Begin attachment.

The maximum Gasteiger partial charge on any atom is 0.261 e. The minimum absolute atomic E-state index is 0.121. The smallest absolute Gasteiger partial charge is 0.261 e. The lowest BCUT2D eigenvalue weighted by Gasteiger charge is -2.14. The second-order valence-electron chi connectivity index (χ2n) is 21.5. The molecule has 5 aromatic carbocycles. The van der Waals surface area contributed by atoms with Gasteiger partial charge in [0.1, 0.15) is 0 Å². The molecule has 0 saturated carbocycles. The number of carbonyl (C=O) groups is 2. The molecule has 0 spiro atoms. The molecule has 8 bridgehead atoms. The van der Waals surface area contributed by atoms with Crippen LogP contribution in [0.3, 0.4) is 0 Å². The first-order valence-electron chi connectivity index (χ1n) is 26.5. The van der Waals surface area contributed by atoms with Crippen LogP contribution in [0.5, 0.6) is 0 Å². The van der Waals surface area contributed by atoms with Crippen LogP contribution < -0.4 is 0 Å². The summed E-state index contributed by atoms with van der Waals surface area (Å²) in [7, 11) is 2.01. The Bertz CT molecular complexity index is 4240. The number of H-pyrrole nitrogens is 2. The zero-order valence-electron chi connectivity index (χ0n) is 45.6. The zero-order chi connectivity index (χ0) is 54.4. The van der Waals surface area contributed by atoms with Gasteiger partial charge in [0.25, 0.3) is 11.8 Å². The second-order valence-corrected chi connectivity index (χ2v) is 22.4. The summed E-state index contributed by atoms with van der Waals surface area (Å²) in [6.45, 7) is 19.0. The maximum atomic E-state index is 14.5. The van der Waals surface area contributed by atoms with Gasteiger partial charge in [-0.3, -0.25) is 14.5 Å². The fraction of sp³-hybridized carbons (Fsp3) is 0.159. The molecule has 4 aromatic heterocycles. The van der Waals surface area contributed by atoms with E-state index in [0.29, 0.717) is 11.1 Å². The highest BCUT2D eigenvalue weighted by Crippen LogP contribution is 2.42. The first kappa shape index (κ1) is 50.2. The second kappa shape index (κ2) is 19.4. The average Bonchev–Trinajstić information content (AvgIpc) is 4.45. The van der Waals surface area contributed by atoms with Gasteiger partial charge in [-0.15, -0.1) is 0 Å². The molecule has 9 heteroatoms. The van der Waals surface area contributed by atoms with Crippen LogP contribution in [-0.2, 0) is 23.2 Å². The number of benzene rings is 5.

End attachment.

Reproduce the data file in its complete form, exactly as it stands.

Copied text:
The maximum Gasteiger partial charge on any atom is 0.261 e. The minimum absolute atomic E-state index is 0.121. The smallest absolute Gasteiger partial charge is 0.261 e. The lowest BCUT2D eigenvalue weighted by Gasteiger charge is -2.14. The second-order valence-electron chi connectivity index (χ2n) is 21.5. The molecule has 5 aromatic carbocycles. The van der Waals surface area contributed by atoms with Gasteiger partial charge in [0.1, 0.15) is 0 Å². The molecule has 0 saturated carbocycles. The number of carbonyl (C=O) groups is 2. The molecule has 0 spiro atoms. The molecule has 8 bridgehead atoms. The van der Waals surface area contributed by atoms with Crippen LogP contribution in [0.3, 0.4) is 0 Å². The first-order valence-electron chi connectivity index (χ1n) is 26.5. The van der Waals surface area contributed by atoms with Crippen LogP contribution in [0.5, 0.6) is 0 Å². The van der Waals surface area contributed by atoms with Crippen LogP contribution < -0.4 is 0 Å². The summed E-state index contributed by atoms with van der Waals surface area (Å²) in [7, 11) is 2.01. The Bertz CT molecular complexity index is 4240. The number of H-pyrrole nitrogens is 2. The zero-order valence-electron chi connectivity index (χ0n) is 45.6. The zero-order chi connectivity index (χ0) is 54.4. The van der Waals surface area contributed by atoms with Gasteiger partial charge in [0.25, 0.3) is 11.8 Å². The second-order valence-corrected chi connectivity index (χ2v) is 22.4. The summed E-state index contributed by atoms with van der Waals surface area (Å²) in [6.45, 7) is 19.0. The maximum atomic E-state index is 14.5. The van der Waals surface area contributed by atoms with Gasteiger partial charge in [-0.3, -0.25) is 14.5 Å². The fraction of sp³-hybridized carbons (Fsp3) is 0.159. The molecule has 4 aromatic heterocycles. The van der Waals surface area contributed by atoms with E-state index in [0.29, 0.717) is 11.1 Å². The highest BCUT2D eigenvalue weighted by Crippen LogP contribution is 2.42. The first kappa shape index (κ1) is 50.2. The second kappa shape index (κ2) is 19.4. The average Bonchev–Trinajstić information content (AvgIpc) is 4.45. The van der Waals surface area contributed by atoms with Gasteiger partial charge in [-0.15, -0.1) is 0 Å². The molecule has 9 heteroatoms. The van der Waals surface area contributed by atoms with Crippen LogP contribution in [-0.2, 0) is 23.2 Å². The number of benzene rings is 5.